Charging Cell Phones Wirelessly

Was this page helpful?
01
of 05

Qi-Compatible Cell Phones

Nokia Wireless Charging Pad
The official Nokia charging pad. Photo © Nokia

Ever increasing numbers of new smartphones are including inductive or wireless charging capabilities as one of their key features. Recent handsets such as the Nokia Lumia 920, the Nexus 4 and the HTC Droid DNA can all be charged without a wire. But what if you own a smartphone that doesn't have this feature? Are you destined to be tethered to the power supply until your next upgrade? Read on to find out the best way to use wireless charging pads, as well ways of making some phones ​qi-compatible even if they don't have the technology inside them.

Many of the Qi-compatible handsets on the market will have official charging pads available for them. If you were lucky, one of these pads might even have been included free when you bought the phone. If not, you will be able to find the official product on the manufacturer websites, as well as on some of the big carrier websites (Verizon, Vodafone, etc.)

The official product for your handset is often the best bet, but there are numerous third-party Qi charging pads available if you are looking for a cheaper option. Some pads can even charge two devices at the same time. Energizer, amongst others, produce a dual-device charging pad. Whichever option you decide to go for, the way you use them with a compatible handset remains the same.

02
of 05

Using a Charging Pad

Nokia Wireless Charger
Photo © Russell Ware

The charging pad will usually be comprised of just two components: the pad itself and a separate power adaptor. Plug the adaptor into the socket on the charging pad, place the pad on a flat and stable surface and connect the adaptor to the power supply.

Depending on the charging pad you have, you may see a power light or you may not. Many wireless charging pads have a light which only turns on when a phone is being charged, whilst others have a light to indicate power and another to indicate charging.

03
of 05

Charging Your Phone

nokia on wireless charger
Photo © Russell Ware

Place your Qi-compatible phone onto the pad, with the screen facing up. If there is a Qi logo on the pad, try to make sure your phone is placed centrally over it. If the phone is correctly placed, the light on the pad will turn on or flash, showing you that the phone is being charged. Most handsets will also display a notification on screen to tell you that it is being charged wirelessly.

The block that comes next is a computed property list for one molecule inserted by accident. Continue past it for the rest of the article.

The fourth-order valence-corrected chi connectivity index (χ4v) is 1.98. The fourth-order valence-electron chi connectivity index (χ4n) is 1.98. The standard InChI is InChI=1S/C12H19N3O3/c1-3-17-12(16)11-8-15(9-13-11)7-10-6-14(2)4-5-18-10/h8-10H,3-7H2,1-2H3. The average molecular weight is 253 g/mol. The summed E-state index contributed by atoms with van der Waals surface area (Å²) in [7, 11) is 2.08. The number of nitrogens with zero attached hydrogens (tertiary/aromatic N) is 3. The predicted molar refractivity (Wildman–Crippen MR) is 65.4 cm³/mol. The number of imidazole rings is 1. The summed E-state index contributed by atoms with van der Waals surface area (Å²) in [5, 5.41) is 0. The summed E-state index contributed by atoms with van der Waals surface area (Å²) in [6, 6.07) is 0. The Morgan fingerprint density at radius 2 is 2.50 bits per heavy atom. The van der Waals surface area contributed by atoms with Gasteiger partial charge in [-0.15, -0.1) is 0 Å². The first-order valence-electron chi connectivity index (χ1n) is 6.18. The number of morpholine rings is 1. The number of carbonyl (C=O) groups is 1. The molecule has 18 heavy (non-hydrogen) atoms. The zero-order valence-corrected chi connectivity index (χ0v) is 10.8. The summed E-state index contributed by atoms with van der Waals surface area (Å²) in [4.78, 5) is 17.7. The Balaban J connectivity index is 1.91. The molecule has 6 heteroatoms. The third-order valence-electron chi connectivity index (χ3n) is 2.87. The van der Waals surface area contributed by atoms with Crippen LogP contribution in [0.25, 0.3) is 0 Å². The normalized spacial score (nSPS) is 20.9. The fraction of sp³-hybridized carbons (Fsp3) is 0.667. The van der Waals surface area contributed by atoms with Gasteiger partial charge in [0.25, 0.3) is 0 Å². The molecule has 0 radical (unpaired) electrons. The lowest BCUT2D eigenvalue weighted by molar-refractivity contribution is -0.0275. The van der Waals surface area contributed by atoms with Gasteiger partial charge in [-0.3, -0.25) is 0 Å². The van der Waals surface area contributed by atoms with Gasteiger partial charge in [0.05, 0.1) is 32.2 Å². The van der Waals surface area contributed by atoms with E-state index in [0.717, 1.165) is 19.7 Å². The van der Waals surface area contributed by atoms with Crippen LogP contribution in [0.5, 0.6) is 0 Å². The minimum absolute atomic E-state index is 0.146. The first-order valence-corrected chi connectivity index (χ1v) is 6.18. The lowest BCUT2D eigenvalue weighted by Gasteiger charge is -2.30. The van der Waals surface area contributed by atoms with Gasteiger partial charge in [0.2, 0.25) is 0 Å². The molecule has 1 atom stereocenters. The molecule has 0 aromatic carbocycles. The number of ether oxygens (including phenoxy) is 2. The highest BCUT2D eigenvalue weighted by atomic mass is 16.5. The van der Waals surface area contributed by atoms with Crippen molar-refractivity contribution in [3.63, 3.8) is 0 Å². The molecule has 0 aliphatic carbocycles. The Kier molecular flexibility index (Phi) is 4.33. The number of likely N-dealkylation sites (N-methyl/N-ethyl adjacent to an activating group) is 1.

It is worth remembering that in most cases, charging on a wireless charging pad will be slower than if charging using a normal cable plugged into your phone. It is also normal for the pad and the phone to become slightly warm to the touch when charging.

04
of 05

Qi Adaptor Cases

Wireless Charging Case
Photo © qiwirelesscharging

If your phone does not have the Qi technology built in, you may be able to adapt it to work on a charging pad using a Qi adaptor case. Several phones, including the iPhone 4 and 4S, some BlackBerry handsets and some of the Samsung Galaxy range, can be fitted with a case which contains a Qi chip.

These cases will usually be slightly bulkier than normal phone cases as they have to include the chip and a method of connecting to the micro USB (or other connection type) port on the phone.

05
of 05

Galaxy S3 Adaptors

Photo © Russell Ware

If you own a Samsung Galaxy S3, there is a slightly more elegant solution to the problem of not having Qi built in. With this phone, it is possible to buy a replacement back cover which has the Qi chip built in. Again, this is slightly bulkier than the standard back cover, but not by much.

You can also buy a wireless charging card, containing the Qi chip, which can be slotted over the Galaxy battery. Metal contacts protruding from the card connect with a terminal next to the battery in the S3. Using this method means that you don't have to use a bulkier back cover.